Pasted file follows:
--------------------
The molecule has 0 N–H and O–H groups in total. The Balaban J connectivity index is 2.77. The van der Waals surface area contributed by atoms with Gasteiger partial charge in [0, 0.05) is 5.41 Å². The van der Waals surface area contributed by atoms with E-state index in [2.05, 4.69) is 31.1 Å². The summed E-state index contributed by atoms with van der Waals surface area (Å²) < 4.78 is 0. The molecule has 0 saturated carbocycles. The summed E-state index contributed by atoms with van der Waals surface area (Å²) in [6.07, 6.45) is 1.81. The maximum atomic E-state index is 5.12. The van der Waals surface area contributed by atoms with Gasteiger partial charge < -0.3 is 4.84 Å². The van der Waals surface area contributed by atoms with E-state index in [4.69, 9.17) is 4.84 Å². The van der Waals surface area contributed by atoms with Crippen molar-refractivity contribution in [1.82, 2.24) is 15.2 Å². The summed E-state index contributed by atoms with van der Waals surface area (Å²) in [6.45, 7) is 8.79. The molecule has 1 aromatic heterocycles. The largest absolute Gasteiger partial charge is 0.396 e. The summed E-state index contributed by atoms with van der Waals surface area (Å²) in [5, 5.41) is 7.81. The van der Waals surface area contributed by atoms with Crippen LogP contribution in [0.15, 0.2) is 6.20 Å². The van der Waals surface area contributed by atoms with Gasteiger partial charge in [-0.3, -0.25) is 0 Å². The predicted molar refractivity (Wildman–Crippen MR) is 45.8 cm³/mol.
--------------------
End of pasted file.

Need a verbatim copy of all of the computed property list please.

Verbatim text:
The molecule has 0 N–H and O–H groups in total. The Balaban J connectivity index is 2.77. The van der Waals surface area contributed by atoms with Gasteiger partial charge in [0, 0.05) is 5.41 Å². The van der Waals surface area contributed by atoms with E-state index in [2.05, 4.69) is 31.1 Å². The summed E-state index contributed by atoms with van der Waals surface area (Å²) < 4.78 is 0. The molecule has 0 saturated carbocycles. The summed E-state index contributed by atoms with van der Waals surface area (Å²) in [6.07, 6.45) is 1.81. The maximum atomic E-state index is 5.12. The van der Waals surface area contributed by atoms with Gasteiger partial charge < -0.3 is 4.84 Å². The van der Waals surface area contributed by atoms with E-state index in [4.69, 9.17) is 4.84 Å². The van der Waals surface area contributed by atoms with Crippen molar-refractivity contribution in [1.82, 2.24) is 15.2 Å². The summed E-state index contributed by atoms with van der Waals surface area (Å²) in [6.45, 7) is 8.79. The molecule has 1 aromatic heterocycles. The largest absolute Gasteiger partial charge is 0.396 e. The summed E-state index contributed by atoms with van der Waals surface area (Å²) in [5, 5.41) is 7.81. The van der Waals surface area contributed by atoms with Crippen LogP contribution in [0.15, 0.2) is 6.20 Å². The van der Waals surface area contributed by atoms with Gasteiger partial charge in [-0.3, -0.25) is 0 Å². The predicted molar refractivity (Wildman–Crippen MR) is 45.8 cm³/mol.